Tuesday, March 29, 2011

016: Loveland

LOVELAND is a community investment program in which partners are invited to purchase square inches of land in Detroit for $1 each. These inch-vestments are compiled together into "microhoods" which are developed into visible park and garden spaces around the city. The LOVELAND team, comprised of Jerry Paffendorf, Mary Lorene Carter, and Larry Sheradon, have developed an unique fundraising framework which engages the community and increases the property's economic value and perhaps more importantly its economic value.

The following video is from the TEDxDetroit conference and outlines all the amazing work Team LOVELAND is doing:

Monday, March 28, 2011

015: The Memphis Manifesto

Re-posted from Detroit Lives!


Lately, there’s a lot of talk circulating about the value of creative industry in Detroit– that is, economic activity associated with more brain power and less physical power. Creative industries include advertising, architecture, design, fashion and film to name just a few. The Detroit Creative Corridor Center has taken on a role locally to cultivate that industry as an attraction/retention tool. Richard Florida, renowned “Creative Class” guru would tell you that “human creativity is the ultimate economic resource” creating opportunities in places like Detroit that minimize the effect of largely having been an industrial city in the past. Trouble is, it’s not just a switch you can flip, there are many factors that go in to creating that environment. Enter Memphis, one city we can take notes from in assisting with that process.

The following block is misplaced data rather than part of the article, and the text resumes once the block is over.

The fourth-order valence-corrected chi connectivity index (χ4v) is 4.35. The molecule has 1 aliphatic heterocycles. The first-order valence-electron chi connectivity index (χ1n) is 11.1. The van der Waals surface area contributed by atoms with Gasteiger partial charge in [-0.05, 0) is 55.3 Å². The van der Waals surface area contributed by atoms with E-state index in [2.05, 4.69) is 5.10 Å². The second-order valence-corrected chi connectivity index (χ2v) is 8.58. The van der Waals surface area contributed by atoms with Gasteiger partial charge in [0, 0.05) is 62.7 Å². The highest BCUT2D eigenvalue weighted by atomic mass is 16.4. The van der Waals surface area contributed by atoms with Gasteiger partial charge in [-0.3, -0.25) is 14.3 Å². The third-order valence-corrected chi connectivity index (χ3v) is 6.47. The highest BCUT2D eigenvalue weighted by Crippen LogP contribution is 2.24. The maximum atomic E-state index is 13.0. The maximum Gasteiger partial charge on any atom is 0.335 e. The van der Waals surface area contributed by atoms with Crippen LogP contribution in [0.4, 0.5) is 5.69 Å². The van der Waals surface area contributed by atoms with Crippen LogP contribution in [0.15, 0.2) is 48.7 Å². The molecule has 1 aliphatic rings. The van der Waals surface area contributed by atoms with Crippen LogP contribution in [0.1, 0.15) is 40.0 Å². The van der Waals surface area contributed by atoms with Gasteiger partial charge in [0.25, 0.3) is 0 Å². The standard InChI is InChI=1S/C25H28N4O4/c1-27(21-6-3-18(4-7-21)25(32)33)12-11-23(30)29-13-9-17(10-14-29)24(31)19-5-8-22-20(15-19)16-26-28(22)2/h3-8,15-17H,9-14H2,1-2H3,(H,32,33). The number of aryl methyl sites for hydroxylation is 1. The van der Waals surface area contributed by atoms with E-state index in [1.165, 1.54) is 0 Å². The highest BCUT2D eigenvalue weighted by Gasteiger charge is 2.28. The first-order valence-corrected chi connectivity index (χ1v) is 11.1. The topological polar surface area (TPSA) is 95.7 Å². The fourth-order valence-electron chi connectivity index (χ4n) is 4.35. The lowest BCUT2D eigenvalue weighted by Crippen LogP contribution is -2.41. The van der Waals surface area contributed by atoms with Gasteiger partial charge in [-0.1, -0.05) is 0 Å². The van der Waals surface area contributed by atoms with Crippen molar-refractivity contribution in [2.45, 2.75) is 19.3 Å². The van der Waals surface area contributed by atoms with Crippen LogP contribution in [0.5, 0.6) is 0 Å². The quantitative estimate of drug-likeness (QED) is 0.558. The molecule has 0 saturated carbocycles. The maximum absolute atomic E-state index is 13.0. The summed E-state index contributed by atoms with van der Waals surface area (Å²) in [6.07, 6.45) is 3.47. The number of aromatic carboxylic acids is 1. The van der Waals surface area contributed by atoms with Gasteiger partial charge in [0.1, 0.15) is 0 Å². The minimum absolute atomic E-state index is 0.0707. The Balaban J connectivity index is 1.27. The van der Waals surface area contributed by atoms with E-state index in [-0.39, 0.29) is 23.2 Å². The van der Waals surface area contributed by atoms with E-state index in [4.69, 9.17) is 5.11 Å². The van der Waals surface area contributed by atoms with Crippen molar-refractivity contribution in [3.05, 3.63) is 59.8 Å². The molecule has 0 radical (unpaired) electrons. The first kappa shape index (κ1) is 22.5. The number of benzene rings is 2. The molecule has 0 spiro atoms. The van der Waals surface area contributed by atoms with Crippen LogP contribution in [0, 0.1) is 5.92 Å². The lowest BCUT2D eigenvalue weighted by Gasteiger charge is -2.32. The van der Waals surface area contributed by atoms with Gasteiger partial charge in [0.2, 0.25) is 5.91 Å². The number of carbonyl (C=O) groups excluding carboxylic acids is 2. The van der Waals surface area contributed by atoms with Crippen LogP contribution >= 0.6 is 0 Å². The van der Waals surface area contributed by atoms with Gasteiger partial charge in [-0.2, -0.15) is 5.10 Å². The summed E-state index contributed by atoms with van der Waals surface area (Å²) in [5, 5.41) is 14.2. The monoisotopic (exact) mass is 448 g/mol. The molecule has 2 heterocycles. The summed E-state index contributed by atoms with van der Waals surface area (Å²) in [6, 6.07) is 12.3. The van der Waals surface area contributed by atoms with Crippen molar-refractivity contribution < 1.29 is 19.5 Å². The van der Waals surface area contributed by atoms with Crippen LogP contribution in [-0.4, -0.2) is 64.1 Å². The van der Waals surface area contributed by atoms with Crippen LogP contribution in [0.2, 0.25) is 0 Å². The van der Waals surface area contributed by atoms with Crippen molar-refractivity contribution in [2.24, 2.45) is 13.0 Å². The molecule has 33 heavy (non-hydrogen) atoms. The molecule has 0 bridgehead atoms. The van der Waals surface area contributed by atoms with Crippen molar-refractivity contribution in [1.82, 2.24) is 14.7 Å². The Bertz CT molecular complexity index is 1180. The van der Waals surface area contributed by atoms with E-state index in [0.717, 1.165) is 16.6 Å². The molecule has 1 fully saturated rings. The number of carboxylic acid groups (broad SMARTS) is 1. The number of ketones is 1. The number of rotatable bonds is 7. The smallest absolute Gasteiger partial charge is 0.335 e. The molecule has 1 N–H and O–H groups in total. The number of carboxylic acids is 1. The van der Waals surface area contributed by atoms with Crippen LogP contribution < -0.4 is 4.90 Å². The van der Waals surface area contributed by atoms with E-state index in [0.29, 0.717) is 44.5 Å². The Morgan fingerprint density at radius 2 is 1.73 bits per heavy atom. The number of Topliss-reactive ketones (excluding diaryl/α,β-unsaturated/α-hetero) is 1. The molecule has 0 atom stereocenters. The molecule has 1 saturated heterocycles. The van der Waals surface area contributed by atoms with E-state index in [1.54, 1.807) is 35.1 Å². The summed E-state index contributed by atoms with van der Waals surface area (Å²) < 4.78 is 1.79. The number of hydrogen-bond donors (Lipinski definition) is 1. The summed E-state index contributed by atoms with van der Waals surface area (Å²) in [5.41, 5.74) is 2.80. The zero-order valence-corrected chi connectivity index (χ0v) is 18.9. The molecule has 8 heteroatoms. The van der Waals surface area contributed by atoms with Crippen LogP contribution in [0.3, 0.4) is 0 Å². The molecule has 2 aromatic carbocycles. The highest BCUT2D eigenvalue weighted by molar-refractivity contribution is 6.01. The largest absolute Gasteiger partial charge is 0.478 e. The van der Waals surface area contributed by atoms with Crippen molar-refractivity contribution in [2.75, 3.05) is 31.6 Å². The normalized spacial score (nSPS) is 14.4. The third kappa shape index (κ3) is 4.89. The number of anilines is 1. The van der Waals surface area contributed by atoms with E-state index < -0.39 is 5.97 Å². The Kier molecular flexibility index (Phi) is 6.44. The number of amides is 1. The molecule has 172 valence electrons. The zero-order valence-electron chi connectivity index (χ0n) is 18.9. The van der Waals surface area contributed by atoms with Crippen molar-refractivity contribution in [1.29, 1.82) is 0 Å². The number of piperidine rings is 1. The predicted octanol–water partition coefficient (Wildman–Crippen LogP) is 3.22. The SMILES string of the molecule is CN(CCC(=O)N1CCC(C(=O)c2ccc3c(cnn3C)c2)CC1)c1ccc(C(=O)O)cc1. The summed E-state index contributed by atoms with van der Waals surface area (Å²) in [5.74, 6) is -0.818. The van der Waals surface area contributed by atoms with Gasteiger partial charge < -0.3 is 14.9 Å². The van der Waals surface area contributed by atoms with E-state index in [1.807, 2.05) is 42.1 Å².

In 2003, leaders and creatives convened in Memphis to establish a roadmap of how their city could attract and retain creative talent so as to create more economic activity around them. What resulted from those meetings was the Memphis Manifesto, something that Detroiter’s can look at and take a few lessons from as we push forward in similar capacities. In many ways, efforts like the Detroit Declaration have taken steps such as these addressing the notion of cultivating creativity, improving quality of place and embracing diversity. The Memphis Manifesto takes it one step further, drilling down just a little bit more as to how we can actually “cultivate creativity” in Detroit and the factors that influence that goal. Have a look at the principles created in Memphis and think about the ways that we can piggyback those actions in our efforts here.
The Creative 100 are dedicated to helping communities realize the full potential of creative ideas by encouraging these principles:

1) Cultivate and reward creativity. Everyone is part of the value chain of creativity. Creativity can happen at anytime, anywhere, and it’s happening in your community right now. Pay attention.

2) Invest in the creative ecosystem. The creative ecosystem can include arts and culture, nightlife, the music scene, restaurants, artists and designers, innovators, entrepreneurs, affordable spaces, lively neighborhoods, spirituality, education, density, public spaces and third places.

3) Embrace diversity. It gives birth to creativity, innovation and positive economic impact. People of different backgrounds and experiences contribute a diversity of ideas, expressions, talents and perspectives that enrich communities. This is how ideas flourish and build vital communities.